Anabel Astudillo has about 40 children, most about 5 or 6 years old, in her violin class in Montealban. To many teachers that would be a nightmare, but Astudillo's young charges were in rapt attention on a recent afternoon. They raised their violins in unison when asked to, placed the instruments below their chins and took simple, if hesitant, swipes with their bows. Some giggled nervously.

"We have them play games with words that they know," Astudillo, 26, said. "We attach rhythms to these words. Those are the rhythms they associate with their instruments."

The coarse, lopsided sounds wafting from classrooms on a typical day were a far cry from Vivaldi or Mahler. But teachers in the System said the program moves fast: It takes a matter of weeks for students to get a handle on their instruments, months to play with a certain accomplishment. Getting children to appreciate classical music is the easy part.

In the "nuclei," as the music centers are known, children learn as a group. The little ones sing and clap together. They practice at the same time. The focus is not long hours of solitary, tedious practice, but rather teamwork.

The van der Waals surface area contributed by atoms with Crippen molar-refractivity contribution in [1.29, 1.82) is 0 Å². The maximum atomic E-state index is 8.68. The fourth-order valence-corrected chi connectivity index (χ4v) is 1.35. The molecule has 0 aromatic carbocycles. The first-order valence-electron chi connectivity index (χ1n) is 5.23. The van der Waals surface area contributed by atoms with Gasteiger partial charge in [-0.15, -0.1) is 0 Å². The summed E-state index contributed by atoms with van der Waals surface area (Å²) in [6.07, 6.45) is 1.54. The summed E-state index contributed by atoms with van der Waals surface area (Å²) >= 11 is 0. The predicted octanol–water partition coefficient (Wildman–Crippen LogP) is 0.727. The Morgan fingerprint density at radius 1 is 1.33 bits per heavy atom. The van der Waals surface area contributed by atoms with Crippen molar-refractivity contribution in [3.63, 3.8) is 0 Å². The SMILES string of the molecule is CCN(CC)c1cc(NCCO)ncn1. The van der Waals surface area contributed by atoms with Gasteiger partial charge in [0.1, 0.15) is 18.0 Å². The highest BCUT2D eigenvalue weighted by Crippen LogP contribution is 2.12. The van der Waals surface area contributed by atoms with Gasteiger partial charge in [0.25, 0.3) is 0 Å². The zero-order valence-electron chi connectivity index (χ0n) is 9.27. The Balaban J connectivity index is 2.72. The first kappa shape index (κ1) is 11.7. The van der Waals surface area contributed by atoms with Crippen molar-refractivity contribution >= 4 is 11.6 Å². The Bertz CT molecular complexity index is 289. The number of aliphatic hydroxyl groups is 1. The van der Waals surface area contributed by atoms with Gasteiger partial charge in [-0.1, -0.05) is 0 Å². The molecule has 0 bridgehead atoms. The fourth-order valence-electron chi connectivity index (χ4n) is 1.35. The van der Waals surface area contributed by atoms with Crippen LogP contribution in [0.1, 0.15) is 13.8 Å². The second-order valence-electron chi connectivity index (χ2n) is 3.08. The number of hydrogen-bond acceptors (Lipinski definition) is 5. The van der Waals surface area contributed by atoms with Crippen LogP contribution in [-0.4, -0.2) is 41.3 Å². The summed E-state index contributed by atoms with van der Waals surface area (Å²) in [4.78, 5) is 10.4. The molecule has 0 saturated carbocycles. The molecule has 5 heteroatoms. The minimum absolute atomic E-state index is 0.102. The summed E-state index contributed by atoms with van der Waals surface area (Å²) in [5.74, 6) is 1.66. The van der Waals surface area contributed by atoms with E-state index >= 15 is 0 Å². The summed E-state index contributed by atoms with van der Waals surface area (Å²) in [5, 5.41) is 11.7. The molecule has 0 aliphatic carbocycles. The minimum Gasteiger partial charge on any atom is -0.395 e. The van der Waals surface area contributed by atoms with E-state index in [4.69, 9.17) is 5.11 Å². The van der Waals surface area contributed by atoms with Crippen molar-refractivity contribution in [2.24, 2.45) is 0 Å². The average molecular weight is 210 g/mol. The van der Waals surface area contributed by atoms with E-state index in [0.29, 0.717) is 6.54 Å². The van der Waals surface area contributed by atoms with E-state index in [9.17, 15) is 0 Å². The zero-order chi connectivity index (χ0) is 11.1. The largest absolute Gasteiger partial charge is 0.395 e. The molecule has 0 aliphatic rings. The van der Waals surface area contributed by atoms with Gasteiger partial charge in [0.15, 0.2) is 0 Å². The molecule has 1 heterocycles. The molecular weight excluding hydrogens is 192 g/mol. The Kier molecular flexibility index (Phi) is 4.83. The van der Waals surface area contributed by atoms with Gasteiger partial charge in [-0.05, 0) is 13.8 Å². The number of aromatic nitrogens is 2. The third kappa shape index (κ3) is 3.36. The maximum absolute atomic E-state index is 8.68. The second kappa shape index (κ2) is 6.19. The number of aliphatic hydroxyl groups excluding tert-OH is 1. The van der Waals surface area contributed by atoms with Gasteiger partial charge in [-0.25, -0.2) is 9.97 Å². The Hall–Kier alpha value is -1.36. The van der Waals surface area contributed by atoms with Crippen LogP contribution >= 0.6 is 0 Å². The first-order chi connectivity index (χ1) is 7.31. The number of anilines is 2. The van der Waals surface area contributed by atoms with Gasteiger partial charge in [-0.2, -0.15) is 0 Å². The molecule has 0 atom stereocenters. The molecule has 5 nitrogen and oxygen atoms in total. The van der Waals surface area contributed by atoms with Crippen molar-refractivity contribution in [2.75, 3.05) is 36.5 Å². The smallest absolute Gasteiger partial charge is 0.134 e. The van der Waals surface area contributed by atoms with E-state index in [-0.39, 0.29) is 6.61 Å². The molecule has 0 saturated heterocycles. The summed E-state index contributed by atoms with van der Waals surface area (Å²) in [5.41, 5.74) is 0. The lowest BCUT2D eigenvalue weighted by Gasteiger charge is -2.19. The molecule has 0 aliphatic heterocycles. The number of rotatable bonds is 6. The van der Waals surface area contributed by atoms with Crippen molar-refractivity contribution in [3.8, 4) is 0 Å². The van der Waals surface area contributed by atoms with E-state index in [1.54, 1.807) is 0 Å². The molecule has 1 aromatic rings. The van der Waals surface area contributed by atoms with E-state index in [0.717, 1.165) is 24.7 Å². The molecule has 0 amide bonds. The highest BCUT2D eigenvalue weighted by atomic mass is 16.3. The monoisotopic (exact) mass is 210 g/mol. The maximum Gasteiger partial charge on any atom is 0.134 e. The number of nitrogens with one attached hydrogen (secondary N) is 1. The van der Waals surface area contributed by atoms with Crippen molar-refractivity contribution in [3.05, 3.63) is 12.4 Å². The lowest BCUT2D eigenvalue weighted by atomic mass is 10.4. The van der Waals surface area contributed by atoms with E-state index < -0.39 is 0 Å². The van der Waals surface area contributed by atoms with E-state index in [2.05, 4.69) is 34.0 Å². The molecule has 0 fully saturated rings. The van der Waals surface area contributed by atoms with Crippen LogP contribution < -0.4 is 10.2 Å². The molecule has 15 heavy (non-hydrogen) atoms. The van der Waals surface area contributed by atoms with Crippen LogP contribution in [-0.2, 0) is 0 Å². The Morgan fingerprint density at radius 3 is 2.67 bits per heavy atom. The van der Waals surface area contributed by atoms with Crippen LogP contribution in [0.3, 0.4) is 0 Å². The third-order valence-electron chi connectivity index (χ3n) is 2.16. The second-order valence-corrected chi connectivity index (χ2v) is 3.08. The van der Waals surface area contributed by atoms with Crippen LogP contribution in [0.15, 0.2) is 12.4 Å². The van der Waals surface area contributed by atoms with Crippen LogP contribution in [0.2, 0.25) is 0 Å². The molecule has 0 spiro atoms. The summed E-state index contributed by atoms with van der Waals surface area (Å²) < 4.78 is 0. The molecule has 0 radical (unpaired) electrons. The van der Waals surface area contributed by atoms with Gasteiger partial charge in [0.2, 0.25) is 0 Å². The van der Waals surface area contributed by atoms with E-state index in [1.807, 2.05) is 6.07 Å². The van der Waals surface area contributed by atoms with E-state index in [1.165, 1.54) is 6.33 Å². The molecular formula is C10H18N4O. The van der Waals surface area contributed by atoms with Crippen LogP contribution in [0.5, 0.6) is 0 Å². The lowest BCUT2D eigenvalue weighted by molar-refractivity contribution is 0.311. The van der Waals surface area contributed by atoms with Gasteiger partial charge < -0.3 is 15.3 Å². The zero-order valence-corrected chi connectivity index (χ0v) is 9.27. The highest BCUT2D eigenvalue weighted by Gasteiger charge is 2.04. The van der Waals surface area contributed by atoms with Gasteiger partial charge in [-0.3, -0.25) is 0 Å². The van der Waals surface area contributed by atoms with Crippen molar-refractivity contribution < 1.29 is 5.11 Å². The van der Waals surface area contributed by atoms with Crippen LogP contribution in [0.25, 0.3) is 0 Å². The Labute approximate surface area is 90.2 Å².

"You compliment them, you motivate them," Astudillo said. "When you compliment one child, the one next to him wants to be complimented. We all work a lot with motivation, with motivation and with the games."

Maibel Troia, musical director at the Don Bosco center, said a bigger challenge is reaching children in the barrio who are inherently distrustful of outsiders who make promises. "They think it's another lie, or that it's not a real future for them," she said. "But as they start coming and they get uniforms and they see the possibilities to do the work or go out and see concerts, they become excited about it."